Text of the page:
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Cirrus

Cirrus (cloud classification symbol: Ci) is a genus of atmospheric cloud generally characterized by thin, wispy strands, giving the type its name from the Latin word cirrus meaning a ringlet or curling lock of hair. The strands of cloud sometimes appear in tufts of a distinctive form referred to by the common name of "mares' tails".

On planet Earth, cirrus generally appears white or light gray in color. It forms when water vapor undergoes deposition at altitudes above 5,000 m (16,500 ft) in temperate regions and above 6,100 m (20,000 ft) in tropical regions. It also forms from the outflow of tropical cyclones or the anvils of cumulonimbus cloud. Since cirrus clouds arrive in advance of the frontal system or tropical cyclone, it indicates that weather conditions may soon deteriorate. While it indicates the arrival of precipitation (rain), cirrus clouds only produce fall streaks (falling ice crystals that evaporate before landing on the ground).

Jet stream-powered cirrus can grow long enough to stretch across continents while remaining only a few kilometers deep. When visible light interacts with the ice crystals in cirrus cloud, it produces optical phenomena such as sun dogs and haloes. Cirrus is known to raise the temperature of the air beneath the main cloud layer by an average of 10 °C (18 °F). When the individual filaments become so extensive that they are virtually indistinguishable from one another, they form a sheet of high cloud called cirrostratus. Convection at high altitudes can produce another high-based genus called cirrocumulus, a pattern of small cloud tufts that contain droplets of supercooled water.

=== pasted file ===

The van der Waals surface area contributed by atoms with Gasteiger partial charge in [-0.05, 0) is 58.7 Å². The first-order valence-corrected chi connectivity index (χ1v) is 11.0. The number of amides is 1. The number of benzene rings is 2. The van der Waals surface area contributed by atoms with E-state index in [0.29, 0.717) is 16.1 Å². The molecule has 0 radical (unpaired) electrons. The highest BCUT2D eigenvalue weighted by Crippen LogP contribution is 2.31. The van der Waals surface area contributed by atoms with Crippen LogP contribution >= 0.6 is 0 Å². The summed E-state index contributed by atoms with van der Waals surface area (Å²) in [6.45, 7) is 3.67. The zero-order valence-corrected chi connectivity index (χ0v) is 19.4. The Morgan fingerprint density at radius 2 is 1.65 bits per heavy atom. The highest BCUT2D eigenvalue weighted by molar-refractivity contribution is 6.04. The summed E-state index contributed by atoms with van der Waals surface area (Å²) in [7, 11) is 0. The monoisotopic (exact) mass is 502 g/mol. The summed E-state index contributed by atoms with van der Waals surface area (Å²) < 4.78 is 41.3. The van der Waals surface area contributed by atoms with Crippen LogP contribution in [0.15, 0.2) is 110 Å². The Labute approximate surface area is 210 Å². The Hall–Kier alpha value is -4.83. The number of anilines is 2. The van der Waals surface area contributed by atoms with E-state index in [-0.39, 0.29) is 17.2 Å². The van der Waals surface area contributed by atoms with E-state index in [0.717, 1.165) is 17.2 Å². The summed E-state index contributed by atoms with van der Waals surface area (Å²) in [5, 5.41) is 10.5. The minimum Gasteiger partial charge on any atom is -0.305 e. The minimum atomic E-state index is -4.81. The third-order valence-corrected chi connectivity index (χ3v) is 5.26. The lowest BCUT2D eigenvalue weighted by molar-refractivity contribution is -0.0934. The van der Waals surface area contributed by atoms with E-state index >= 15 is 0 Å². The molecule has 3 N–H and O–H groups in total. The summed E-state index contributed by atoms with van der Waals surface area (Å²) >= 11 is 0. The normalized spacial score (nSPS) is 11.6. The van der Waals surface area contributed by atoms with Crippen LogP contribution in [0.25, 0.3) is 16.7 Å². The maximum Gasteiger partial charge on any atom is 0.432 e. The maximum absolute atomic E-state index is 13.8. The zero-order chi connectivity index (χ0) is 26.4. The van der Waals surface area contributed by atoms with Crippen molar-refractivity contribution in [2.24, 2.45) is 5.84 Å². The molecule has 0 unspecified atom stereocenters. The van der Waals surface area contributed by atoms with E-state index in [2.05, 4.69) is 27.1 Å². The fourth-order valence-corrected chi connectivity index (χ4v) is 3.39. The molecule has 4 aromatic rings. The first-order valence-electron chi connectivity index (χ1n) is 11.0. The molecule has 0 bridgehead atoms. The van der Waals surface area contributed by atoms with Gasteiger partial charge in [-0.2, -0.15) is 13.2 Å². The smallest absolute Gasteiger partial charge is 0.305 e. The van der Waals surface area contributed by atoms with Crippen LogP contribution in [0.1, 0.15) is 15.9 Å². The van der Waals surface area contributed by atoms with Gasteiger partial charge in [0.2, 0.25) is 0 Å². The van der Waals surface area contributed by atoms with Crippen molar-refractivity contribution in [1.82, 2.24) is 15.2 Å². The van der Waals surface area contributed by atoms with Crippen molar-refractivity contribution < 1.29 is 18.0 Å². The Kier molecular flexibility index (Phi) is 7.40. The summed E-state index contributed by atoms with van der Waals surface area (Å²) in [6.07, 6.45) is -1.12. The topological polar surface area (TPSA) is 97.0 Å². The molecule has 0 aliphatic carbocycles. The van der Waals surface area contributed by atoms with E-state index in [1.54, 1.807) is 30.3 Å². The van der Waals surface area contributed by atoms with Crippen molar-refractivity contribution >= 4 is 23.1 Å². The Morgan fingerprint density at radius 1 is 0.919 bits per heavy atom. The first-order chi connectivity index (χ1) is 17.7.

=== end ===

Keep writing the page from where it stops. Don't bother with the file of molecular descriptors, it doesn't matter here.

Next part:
Cirrus clouds form on other planets, including Mars, Jupiter, Saturn, Uranus, and possibly Neptune. They have even been seen on Titan, one of Saturn's moons. Some of these extraterrestrial cirrus clouds are composed of ammonia or methane ice rather than water ice. The term cirrus is also used for certain interstellar clouds composed of sub-micrometer-sized dust grains.

(Wikipedia)
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